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Facebook has started testing a system that lets users pay to highlight or promote posts.
By paying a small fee users can ensure that information they post on the social network is more visible to friends, family and colleagues.
The tests are being carried out among the social network's users in New Zealand.
Facebook said the goal was to see if users were interested in paying to flag up their information.
"We're constantly testing new features across the site," said the spokesperson. "This particular test is simply to gauge people's interest in this method of sharing with their friends."
joined:Feb 28, 2004
If they are looking to generate more income then why not jump into the search game?Because they have been planning an IPO and don't yet know who their primary owners will be. As soon as they see who their financial backers are, and gauge how much or how little those backers are also behind Google, they'll decide to tackle search(or not, depending on who owns stock).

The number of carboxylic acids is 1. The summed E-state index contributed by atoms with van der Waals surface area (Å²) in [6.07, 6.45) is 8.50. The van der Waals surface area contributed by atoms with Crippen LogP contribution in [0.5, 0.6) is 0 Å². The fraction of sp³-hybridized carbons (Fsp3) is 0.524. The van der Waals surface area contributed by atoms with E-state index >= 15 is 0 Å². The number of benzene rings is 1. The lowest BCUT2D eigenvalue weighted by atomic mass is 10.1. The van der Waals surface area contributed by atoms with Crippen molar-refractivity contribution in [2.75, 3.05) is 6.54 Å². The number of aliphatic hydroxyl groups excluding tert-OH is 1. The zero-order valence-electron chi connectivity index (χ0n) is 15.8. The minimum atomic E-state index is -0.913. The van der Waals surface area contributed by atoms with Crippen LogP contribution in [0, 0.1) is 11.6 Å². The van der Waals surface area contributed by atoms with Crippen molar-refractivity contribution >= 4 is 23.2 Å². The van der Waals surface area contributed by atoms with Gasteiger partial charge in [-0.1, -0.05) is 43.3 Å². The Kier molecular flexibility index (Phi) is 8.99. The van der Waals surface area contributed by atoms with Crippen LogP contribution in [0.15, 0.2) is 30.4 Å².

joined:Apr 20, 2012
Oh dear. I'm not impressed with this move. If it's 'friends and family, why on earth would they want to pay? If it's purely for business, they it could be lucrative.
The other day, one of Facebook's bigger clients was privately complaining to me.
This gentleman is in charge of digital advertising for a worldwide company. He told me: "First they charge me for ads. Then they try and charge me again in order to make sure those ads get seen by more people."
He was referring to Facebook's presentation in February when it suggested brands have "Premium ads." You know, ones that might be enjoyed by more than the estimated 16 percent of fans who actually see a brand's messaging currently.
It's hard not to imagine that -- despite Mark Zuckerberg's insistence that Facebook will always be free -- the soon-to-public company will have to seek more revenues from its biggest franchise: every single one of its users.